Adopting Artificial Intelligence in the Classroom

Adopting Artificial Intelligence in the Classroom
Adopting Artificial Intelligence in the Classroom

Generative AI tools can highlight our lack of imagination, and that's where real learning begins.

Especially after the introduction of OpenAI's free ChatGPT program in November, the reaction in the venerable corridors of academia has been more cautious, even if there is a large consumer interest in productive artificial intelligence (AI). There are many problems with academic honesty. There are concerns about the potential for AI-generated content to be biased, inaccurate, and sometimes even outright fake information or "hallucinations."

Houman Harouni, a former elementary and high school teacher who teaches education at the Harvard Graduate School of Education, says caution is to be expected.

He empathizes with educators who are trying to make sense of a rapidly changing, machine learning-driven environment.

“Technology is creating a shock,” he says. The powerful shock created by the mobile phone seems to be on a scale that even we cannot grasp from time to time.

Harouni spent a lot of time thinking about how advanced technology could affect education, including doing his own experiments in the classroom. When it comes to education, he is convinced that "the tool is part of the message". He considers it very important to encourage college and high school students to interact in virtual worlds.

“Where we want to be is where you dance with it, where you dance with the robots,” he says.

If educators are worried about waltzing with a robot, Harouni has some suggestions:

1) Stop denying its existence.

Harouni adds that educators must “help the new generation face the reality of the world” in order to “help the new generation face the reality of the world and develop the tools and ways to navigate that reality with integrity.” Students are already experimenting with technologies like ChatGPT on their own and are aware they exist, but want training on how to use them properly.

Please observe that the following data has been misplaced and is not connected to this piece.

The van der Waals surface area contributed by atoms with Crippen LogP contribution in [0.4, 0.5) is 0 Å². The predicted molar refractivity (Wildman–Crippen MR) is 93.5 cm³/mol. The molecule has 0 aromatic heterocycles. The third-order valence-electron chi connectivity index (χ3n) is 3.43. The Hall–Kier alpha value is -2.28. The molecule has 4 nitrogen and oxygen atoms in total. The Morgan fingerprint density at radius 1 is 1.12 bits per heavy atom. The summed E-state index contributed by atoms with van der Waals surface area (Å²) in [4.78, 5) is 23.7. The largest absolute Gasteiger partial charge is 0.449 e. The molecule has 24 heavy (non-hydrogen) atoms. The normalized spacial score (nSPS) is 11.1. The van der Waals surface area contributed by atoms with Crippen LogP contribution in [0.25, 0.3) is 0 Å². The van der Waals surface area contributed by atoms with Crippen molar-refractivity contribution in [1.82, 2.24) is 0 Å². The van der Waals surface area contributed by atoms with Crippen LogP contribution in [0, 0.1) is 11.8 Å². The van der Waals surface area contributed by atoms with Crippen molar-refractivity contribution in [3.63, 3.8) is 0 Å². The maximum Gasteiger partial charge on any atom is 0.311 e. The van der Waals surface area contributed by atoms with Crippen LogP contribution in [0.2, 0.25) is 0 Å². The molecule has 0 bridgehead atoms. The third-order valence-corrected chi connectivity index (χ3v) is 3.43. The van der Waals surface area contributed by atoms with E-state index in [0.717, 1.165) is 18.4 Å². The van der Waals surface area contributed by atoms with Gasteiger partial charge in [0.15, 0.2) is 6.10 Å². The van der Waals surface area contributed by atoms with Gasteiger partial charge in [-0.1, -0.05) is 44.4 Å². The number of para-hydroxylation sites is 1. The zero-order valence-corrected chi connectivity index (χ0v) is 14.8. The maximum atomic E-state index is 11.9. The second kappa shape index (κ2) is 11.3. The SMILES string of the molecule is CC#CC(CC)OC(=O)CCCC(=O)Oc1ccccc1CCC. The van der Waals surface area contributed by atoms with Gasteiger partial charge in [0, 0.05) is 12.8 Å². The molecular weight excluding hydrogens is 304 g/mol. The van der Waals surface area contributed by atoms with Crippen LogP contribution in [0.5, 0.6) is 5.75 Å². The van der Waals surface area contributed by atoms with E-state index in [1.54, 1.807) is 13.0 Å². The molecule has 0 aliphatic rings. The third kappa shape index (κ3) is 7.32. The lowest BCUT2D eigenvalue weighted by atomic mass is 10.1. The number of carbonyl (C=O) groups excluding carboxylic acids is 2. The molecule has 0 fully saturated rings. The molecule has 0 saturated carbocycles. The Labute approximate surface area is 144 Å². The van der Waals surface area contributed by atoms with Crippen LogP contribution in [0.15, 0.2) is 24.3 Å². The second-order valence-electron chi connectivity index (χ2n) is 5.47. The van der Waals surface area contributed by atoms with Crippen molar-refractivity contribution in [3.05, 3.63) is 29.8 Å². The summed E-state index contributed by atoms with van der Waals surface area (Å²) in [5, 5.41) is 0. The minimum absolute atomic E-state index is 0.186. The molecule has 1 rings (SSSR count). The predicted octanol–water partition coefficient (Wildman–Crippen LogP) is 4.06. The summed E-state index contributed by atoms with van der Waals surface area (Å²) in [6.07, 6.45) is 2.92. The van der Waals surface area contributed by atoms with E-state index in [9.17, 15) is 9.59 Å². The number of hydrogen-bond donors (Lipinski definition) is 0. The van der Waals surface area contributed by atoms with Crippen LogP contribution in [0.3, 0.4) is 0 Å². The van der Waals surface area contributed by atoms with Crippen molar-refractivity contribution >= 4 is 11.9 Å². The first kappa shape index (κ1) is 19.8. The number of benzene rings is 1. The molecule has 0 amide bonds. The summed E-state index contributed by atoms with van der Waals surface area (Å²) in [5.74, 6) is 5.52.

Teacher training and professional development programs should also not ignore productive artificial intelligence.

2) Work with your students and AI

Whenever possible, engage your students face-to-face while using productive AI techniques. Otherwise, have students try the technology at home, record their experiences, and present them to the class. You can even present AI-generated answers to questions during the lesson and encourage students to reflect on them.

3) Show students how to ask questions using the ChatGPT tool.

According to Harouni, “the educator's task is to understand what opportunities are left open outside of technology.”

Teach kids how to do tasks that machines can't. Students should be taught how to ask questions and examine their own questions, frameworks and answers, because unlike robots we can ask ourselves questions.

He recommends that students start with topics and questions they are interested in, and then ask ChatGPT for clarification. The skill is to inspire them to ask more questions from now on. Harouni explains her thesis with a personal story about her 10-year-old stepdaughter and new child. Harouni turned to ChatGPT to help her stepdaughter address her concern about why she was constantly warning her around the baby.

“At this point, as a teacher or a parent, you can get creative and say, 'What are you actually trying to ask? What do you really want to know?

With some patience, ChatGPT produced “lots of answers about baby frailty,” while Harouni helped her stepdaughter learn what she really wanted to know: what she could do safely with a newborn. “You know that your job as a teacher begins the moment [with artificial intelligence] discovery ends with the answer,” he says.

4) Inspire creativity with productive AI tools

According to Harouni, technologies like ChatGPT should actually encourage teachers and professors to reevaluate the projects they give their students. One of the common concerns about productive AI is that students will use it to cheat and skip the difficult task of thinking for themselves.

“You have to stop thinking that when the fundamental tool changes, you can teach exactly the way you used to teach,” he says. Harouni thinks there is a problem with the lesson if students can use ChatGPT or other AI language models to get quick answers.

As he put it, “We should design assignments that push [students] to the point where they have to question what the framework is used here and what it would mean for me to radically change that framework.”

In a recent article, Harouni described how he used ChatGPT to help HGSE students think more critically after presenting a difficult case study with no simple answers. The chatbot's thoughts were no better than the students' original responses. In contrast, he wrote in a joint paper for Wired, “Once ChatGPT gave students their imaginations failing, they were able to start thinking about options that were not easily accessible to them or any automatic language scribbler.”


📩 31/08/2023 16:11